CHEMOKINES AND RECEPTORS

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Chemokines are small molecular mass chemotactic cytokines (8–14 kDa) that mediate constitutive recruitment of leucocytes from the blood into tissues. During infection, mycobacteria induce increased expression of CC-chemokine that includes monocyte chemoattractant protein-1 (MCP-1, CCL2), macrophage inflammatory protein-1α (MIP-1α, CCL3), MIP-1β (CCL4), and regulated upon activation normal T cell expressed and secreted (RANTES, CCL5) and CXC chemokine subfamily members, such as IFN-γ-inducible protein-10 (IP-10) (CXCL10) and CXCL8 (IL-8).120–122 The 17q11.2 chromosomal region has been linked to susceptibility to TB and includes genes encoding for several chemokines that may contribute to immunity against TB.123 The associations of selected chemokine and chemokine receptor gene variants with TB are presented in Table 3.

Table 3.  Association of selected chemokine and chemokine receptor gene variants with TB
ChemokineLocationAssociationSample sizePopulationReferences
ControlsTB
  •  

    Total 518 Mexican population comprises 334 healthy tuberculin-positive and 176 healthy tuberculin-negative subjects.

  • IP, interferon-gamma inducible protein; MCP, monocyte chemoattractant protein; MIP, macrophage inflammatory protein; RANTES (CCL5), regulated upon activation normal T cell expressed and secreted; TB, tuberculosis.

IL-8−251 (T/A) (rs4073)Susceptibility107106Whites124
167180African American124
No association124127South Indian125
320360Gambian126
CXCR-1 exon2+2607 G/CNo association107106Whites124
CXCR-2 exon 11+785 C/T167180African American124
MCP-1 (CCL2)–2518 (G/A) (rs1024611)Susceptibility518435Mexican131
162129Korean131
No association 627Brazilian123
−362CProtective  West African127
RANTES (CCL5)−403 G/A (rs2107538), −28 C/G (rs2280788) & In1.1 T/C (rs2280789)Susceptibility  Chinese128
−403 G/−28 C (haplotype) & GG/CC (diplotype)Protective15776Caucasian129
MIP-1α (CCL3)−459 (C/T)No association518*435Mexican131
162129Korean131
MIP-1β (CCL4)rs1634514 (T/A)Susceptibility 627Brazilian123
rs1719144 (G/A)123
rs1719147 (G/A) 
CCL18rs2015086 (T/C)Susceptibility 627Brazilian123
rs2015070 (G/A)123
rs14304 (G/A) 
IP-10 (CXCL10)−135 (G/A)Susceptibility176240Chinese130
−1447 (A/G)No association    
−872 (G/A)

IL-8

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IL-8 (CXCL8) gene polymorphism is associated with susceptibility to human TB, and decreased CXCL8 secretion occurs in HIV-infected patients with miliary TB. In a well-designed study, Ma et al.124 showed an association between the −251 promoter polymorphism of IL-8 and lack of association of its receptor genes +2607 G/C in exon 2 of CXCR-1 and +785C/T in exon 11 of CXCR-2 to human TB susceptibility in two distinct ethnic groups in the USA. However, in south Indian125 and Gambian population no such association was seen with −251 and +781 polymorphisms.126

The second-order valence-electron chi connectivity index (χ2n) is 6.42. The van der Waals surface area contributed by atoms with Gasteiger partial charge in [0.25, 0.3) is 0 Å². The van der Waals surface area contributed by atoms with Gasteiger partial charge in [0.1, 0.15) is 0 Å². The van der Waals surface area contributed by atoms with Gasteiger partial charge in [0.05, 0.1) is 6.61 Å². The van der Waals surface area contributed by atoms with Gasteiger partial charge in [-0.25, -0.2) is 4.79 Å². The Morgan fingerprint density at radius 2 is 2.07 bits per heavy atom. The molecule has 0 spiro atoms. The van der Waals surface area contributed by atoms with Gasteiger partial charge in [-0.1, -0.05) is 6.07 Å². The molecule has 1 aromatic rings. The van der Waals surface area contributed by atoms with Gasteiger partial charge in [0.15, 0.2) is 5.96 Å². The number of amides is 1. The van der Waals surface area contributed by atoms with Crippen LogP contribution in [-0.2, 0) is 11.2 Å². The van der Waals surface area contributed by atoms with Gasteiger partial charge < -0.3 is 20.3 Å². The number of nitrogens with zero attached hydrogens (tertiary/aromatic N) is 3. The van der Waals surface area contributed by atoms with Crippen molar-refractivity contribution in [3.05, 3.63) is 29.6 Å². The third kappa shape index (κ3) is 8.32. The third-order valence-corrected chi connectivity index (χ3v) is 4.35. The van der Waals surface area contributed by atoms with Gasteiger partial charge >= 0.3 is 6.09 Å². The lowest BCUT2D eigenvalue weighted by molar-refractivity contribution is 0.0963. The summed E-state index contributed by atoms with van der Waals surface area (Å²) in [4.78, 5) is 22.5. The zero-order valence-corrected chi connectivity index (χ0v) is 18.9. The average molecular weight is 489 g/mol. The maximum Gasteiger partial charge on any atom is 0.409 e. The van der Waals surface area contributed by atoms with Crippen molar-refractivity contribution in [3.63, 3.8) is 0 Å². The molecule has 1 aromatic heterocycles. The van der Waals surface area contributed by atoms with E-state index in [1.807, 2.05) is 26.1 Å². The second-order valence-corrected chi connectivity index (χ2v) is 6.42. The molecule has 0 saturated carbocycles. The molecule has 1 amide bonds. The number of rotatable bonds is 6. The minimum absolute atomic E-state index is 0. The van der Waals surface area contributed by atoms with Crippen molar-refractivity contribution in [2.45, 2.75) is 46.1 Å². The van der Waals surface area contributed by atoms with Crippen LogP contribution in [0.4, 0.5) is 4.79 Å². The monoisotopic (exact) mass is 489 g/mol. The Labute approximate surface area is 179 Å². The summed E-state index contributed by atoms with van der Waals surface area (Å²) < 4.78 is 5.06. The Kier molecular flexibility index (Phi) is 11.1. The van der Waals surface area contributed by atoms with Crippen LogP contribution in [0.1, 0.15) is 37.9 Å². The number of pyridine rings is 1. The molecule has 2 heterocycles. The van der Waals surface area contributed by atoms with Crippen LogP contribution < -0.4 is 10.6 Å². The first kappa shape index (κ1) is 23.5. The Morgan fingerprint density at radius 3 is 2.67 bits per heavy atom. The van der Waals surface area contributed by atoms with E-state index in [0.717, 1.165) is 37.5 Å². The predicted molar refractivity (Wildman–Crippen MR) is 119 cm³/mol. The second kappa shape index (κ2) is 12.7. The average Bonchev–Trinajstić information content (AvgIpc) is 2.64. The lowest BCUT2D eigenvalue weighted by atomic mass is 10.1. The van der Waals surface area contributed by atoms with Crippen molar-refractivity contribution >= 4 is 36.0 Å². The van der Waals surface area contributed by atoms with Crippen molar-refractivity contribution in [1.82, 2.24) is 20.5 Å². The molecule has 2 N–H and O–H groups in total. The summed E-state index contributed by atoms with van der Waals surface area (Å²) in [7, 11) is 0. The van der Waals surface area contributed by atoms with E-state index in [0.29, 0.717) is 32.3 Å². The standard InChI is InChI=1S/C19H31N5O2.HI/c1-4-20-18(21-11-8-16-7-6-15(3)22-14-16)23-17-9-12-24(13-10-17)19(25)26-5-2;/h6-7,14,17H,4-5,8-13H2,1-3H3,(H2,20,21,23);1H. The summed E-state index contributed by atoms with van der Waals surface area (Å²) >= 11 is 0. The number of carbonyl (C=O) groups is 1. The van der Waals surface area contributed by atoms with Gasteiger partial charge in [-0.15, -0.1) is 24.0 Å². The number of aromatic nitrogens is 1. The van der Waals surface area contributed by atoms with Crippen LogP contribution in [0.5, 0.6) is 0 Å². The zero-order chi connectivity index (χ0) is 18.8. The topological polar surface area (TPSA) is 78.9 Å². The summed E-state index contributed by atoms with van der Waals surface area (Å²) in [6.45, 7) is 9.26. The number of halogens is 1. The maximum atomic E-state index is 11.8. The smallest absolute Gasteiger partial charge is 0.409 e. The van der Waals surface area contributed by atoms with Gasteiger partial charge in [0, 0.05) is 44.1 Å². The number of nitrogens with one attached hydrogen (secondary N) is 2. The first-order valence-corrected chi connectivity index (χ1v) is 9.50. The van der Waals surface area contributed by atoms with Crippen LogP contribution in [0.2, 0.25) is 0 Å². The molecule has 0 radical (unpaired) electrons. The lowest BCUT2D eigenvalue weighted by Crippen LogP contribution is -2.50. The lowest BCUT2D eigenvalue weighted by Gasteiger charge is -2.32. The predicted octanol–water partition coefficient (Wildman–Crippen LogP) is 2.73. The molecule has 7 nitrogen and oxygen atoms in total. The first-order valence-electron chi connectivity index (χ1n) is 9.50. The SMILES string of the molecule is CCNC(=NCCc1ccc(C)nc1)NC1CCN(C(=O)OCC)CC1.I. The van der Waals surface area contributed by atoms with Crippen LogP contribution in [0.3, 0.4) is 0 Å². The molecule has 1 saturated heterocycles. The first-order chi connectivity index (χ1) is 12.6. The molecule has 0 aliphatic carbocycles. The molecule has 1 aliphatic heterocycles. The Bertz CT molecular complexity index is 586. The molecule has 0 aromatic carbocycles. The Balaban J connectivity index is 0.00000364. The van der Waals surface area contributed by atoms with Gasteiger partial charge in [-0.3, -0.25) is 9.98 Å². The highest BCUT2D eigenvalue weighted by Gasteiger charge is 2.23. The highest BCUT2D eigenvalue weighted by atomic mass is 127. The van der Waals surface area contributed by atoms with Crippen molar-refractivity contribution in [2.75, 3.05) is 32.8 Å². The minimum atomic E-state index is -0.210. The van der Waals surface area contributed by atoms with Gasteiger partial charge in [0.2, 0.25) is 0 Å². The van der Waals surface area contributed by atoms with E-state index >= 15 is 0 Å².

MONOCYTE CHEMOATTRACTANT PROTEIN–1

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Monocyte chemoattractant protein-1, a chemoattractant for monocytes and T lymphocytes, is the central component of the granulomatous response. The G allele of the MCP-1 promoter polymorphism at position −2518 relative to the ATG transcription start codon has been associated with susceptibility to TB in Mexican and Korean populations.131 Persons bearing the GG genotype of MCP-1 −2518 promoter polymorphism produce high concentrations of MCP-1, which inhibits production of IL-12p40 in response to M. tuberculosis and promotes active pulmonary TB. In a group of infected individuals from Mexico, this polymorphism (−2518 G) was five times more prevalent in patients with active TB than in those who remained healthy. However, the same variant was previously reported not to be associated with TB in a Brazilian cohort.123 In the Ghanaian population,127 eight additional MCP-1 polymorphisms were genotyped. Among them MCP-1 −362C was associated with resistance to TB in a case–control study (OR = 0.83, Pcorr = 0.00017) and in affected families (OR = 0.7, Pcorr = 0.004).

MACROPHAGE INFLAMMATORY PROTEIN-1α (CCL3) AND REGULATED UPON ACTIVATION NORMAL T CELL EXPRESSED AND SECRETED (CCL5)

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Macrophage inflammatory protein-1 and RANTES are involved in the recruitment of T cells to the site of inflammation, activation of T cells132 and formation of the tuberculous granuloma.133 Functional polymorphisms were studied in the CCL5 gene and TB in a Hong Kong Chinese population.128 This work analysed three SNP in the CCL5 genes (−403 G/A, −28 C/G and In1.1 T/C). Two risk haplotypes of CCL5, A-C-T and G-C-C, at positions −403, −28 and In1.1, respectively, were identified. Furthermore, combining the genotypes of CCL5−403 and In1.1, two diplotypes GA/TT and GG/TC showed strong association with TB. Another study conducted in a Caucasian population129 found that −403 G and −28 C alleles, either separately or combined as G-C haplotype and GG/CC diplotype, may be related to protection against pulmonary TB. By contrast, the −403 A and −28 G alleles, the G-G or A-C haplotypes and the G/G-G/G and A/A-C/C diplotypes may confer susceptibility to pulmonary TB. The study in Mexican and Korean populations did not report significant linkage or association between CCL5 and pulmonary TB. The promoter polymorphism in RANTES −471(A/T), and MIP-1α−459(C/T) alleles or genotypes were not associated with TB.126